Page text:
The client wanted something contemporary, something with an Asian feel, but very restful and not so contemporary that her traditionally-styled mahogany furniture in the master bedroom would look out of place. The first thing we changed was the lighting, choosing a dramatic Asian-inspired lantern pendant and coordinating sconces from Fine Art Lamps' Singapore Moderne collection. The window treatments came next. I didn't want to drill into the marble tile on the wall above both windows, so I knew I wanted decorative ceiling hooks for these swag treatments. When I couldn't find stock ceiling hooks with the right look for this project, I designed these geometric wrought iron ceiling hooks to coordinate with the light fixtures and had them custom-made for this client.
So, fast forward to today. The grasscloth wallcovering needs to be stripped and replaced, and the window treatments were most likely tossed into a dumpster because they were so badly damaged by smoke and soot. It's sad, but at least with good insurance coverage everything can easily be replaced, right?
WRONG!! The embroidered silk fabric has been discontinued from the mill in our colorway, it was exclusive to Pindler & Pindler so I can't source it anywhere else, and there is no stock available. I begged P&P to custom order another bolt for us from the mill, but the answer was no. I was told that this fabric was still available in Hot Pinkish Red colorway (no!), Sickly Mint Green colorway (no!), or Weirdly Orange-Yellow Gold colorway (no!). I searched the designer showrooms for hours, with the assistance of the showroom staff, and we could not find any acceptable substitute for this fabric.
However, I found a couple of terrific resources, and I am going to have this fabric recreated on plain silk taffeta by a custom embroiderer. Richards Jarden of Embroidery Arts is custom-digitizing the embroidery motif in a commercial embroidery format for me, working from a scrap of the original fabric. Then Kadire Biberaj of European Designs is going to custom-embroider the silk yardage in her workroom in Virginia before sending it off to my drapery workroom for construction of the window treatments. Kadire specializes in custom embroidery for interior designers, and her monogrammed linens are in the current White House. She once recreated 80 yards of a discontinued embroidered silk fabric for celebrity designer Barry Dixon, who proclaimed that Kadire's version of the fabric was of even higher quality than the original.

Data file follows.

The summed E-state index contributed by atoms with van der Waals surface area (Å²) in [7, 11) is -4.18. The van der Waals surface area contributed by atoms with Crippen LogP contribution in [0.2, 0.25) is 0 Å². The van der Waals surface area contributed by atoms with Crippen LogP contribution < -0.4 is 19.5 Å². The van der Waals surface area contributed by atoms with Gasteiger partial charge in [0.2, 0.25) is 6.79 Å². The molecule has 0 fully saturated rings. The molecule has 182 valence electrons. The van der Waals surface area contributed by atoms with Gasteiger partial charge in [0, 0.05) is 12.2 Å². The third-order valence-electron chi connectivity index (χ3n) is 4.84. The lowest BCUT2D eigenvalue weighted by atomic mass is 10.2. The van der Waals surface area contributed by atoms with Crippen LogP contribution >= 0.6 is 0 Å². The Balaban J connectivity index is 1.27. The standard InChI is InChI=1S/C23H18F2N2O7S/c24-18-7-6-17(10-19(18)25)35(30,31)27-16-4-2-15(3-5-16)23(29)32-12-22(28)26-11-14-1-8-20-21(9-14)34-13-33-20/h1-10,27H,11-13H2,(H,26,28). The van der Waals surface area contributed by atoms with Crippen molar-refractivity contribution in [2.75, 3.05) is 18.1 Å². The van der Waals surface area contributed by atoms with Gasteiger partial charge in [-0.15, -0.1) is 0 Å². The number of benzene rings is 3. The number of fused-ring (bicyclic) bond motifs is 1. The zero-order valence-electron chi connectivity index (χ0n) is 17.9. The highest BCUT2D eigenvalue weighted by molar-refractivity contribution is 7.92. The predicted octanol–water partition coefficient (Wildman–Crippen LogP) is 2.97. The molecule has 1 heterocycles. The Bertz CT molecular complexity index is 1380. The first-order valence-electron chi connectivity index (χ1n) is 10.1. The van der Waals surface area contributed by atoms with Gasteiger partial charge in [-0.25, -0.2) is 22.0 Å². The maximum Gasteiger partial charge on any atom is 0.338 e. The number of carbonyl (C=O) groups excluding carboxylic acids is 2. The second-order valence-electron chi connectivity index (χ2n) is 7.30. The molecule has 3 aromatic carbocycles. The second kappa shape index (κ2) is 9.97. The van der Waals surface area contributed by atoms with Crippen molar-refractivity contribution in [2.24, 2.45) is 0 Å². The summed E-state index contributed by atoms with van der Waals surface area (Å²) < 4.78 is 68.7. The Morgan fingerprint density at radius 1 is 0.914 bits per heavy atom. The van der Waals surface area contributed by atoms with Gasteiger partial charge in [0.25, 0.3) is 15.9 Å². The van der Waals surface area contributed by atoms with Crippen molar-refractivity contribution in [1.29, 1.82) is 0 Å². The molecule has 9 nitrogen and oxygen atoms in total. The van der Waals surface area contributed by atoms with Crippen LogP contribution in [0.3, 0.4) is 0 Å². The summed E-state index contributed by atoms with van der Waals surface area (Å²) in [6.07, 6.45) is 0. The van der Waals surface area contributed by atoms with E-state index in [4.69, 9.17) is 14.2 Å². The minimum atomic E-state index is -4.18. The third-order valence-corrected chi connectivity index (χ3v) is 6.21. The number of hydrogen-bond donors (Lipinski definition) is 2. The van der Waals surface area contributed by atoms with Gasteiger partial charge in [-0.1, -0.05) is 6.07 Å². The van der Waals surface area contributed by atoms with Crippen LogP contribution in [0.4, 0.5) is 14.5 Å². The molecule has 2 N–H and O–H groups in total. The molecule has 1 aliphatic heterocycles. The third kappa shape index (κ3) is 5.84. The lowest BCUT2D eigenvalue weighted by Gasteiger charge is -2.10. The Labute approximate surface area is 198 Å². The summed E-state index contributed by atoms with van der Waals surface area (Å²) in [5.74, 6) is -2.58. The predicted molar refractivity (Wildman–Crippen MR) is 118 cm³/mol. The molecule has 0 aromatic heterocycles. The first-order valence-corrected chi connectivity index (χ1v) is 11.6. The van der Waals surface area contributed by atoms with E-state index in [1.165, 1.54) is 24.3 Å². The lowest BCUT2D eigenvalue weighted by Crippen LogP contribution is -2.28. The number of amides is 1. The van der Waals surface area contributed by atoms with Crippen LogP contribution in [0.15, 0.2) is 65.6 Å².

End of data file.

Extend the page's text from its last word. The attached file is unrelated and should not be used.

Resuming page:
I must admit, I love a challenge, and I enjoyed seeking out and finding these talented individuals. I also get a certain satisfaction from fighting back against discontinued status instead of crawling away in defeat. But the best part of all of this is knowing that my client, who has been through so much, and lost so many mementos, photos, irreplaceable antiques and artworks, will at least get to enjoy her beautiful bathroom again, with every detail exactly as it was before.